- White Bird Appaloosa Horse Rescue
Why we limit intake
With the ever increasing pressures on families in these difficult economic times, there are correspondingly large numbers of horses looking for new homes, being sold at auctions, or simply being left to fend for themselves. Every day, we receive heart-breaking calls, not only about senior, blind, or medically challenged horses, but also regarding good broke, sound horses that are looking for placement. Our policy is to work with owners and rescuers to find them homes and to only take in those horses that have no other options. Even then, we must limit ourselves to the number we can physically care for and house.
There is a reason for drawing this hard line. Like all good rescues, we have a provision in our adoption contract that ensures our continued responsibility for our adopted horses. Despite a very rigorous adoption policy, we know that things can change in people’s lives. But we do not want those changes to affect the security of our rescued horses, so we require that they be returned to us, should rehoming be necessary. That means that there is always the chance of horses coming back to us at any given time. This month, three must be returned due to adopter hardship. The breakup of a family or home has enormous costs for the human participants, but they can at least discuss the reasons and ramifications. It is traumatic for animals, too. They have no way of understanding why their home and their people are suddenly no more. Some of them are handed off to relatives or strangers with no emotional investment in them, then passed along until they ultimately find themselves in the same situations they were rescued from to begin with.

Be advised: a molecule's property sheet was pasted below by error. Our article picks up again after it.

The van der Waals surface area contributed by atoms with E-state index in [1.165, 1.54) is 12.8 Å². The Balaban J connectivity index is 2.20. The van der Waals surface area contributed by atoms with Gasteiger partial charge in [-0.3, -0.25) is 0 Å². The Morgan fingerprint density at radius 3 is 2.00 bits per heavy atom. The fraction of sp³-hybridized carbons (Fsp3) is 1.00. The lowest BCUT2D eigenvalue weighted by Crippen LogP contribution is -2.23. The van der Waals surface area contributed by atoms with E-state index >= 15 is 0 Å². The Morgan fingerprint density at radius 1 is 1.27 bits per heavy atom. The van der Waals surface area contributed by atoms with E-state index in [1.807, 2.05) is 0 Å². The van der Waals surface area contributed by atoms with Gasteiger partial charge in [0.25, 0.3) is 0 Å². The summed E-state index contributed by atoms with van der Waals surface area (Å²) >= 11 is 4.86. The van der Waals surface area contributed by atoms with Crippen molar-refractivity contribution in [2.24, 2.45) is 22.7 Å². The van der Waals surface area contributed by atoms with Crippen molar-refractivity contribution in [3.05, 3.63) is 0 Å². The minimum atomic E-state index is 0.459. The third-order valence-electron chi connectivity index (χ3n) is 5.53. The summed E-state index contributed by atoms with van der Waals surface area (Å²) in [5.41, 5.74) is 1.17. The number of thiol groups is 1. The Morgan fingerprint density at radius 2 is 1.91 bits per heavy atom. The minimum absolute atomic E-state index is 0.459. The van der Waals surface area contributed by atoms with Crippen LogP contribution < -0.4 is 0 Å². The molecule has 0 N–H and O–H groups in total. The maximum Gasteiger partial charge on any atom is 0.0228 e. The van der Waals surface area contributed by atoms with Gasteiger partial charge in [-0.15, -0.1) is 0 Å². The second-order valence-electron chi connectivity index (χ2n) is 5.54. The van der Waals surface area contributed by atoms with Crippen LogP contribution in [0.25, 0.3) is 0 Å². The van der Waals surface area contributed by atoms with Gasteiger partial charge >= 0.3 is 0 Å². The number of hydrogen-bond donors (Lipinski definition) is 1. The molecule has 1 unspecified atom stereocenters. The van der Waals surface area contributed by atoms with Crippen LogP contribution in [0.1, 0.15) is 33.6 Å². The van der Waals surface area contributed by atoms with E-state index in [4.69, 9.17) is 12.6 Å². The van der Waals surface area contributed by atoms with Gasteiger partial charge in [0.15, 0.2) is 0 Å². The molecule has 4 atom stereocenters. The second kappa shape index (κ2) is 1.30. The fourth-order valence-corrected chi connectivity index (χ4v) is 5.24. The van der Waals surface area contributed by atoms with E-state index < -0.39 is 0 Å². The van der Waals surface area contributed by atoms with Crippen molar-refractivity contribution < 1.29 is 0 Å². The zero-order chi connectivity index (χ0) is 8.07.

White Bird’s horses will always receive the same high quality care from us, as well as a continuing concern for their lifelong welfare. But this responsibility comes at a cost, and during these difficult times, resources are strained. Our continuing obligation to our rescued horses means that we must carefully manage our intake numbers. And that means that we sometimes need to make hard decisions.
We would love to take them all. But we have seen too many rescues succumb to fatigue and overload in trying to balance their humanity with their budget, to take our rescue commitment lightly. Our obligation to our horses is for life. We want to make sure that we will always be there for them, no matter what, so that “… they may live in the remainder of their lives in safety and dignity.”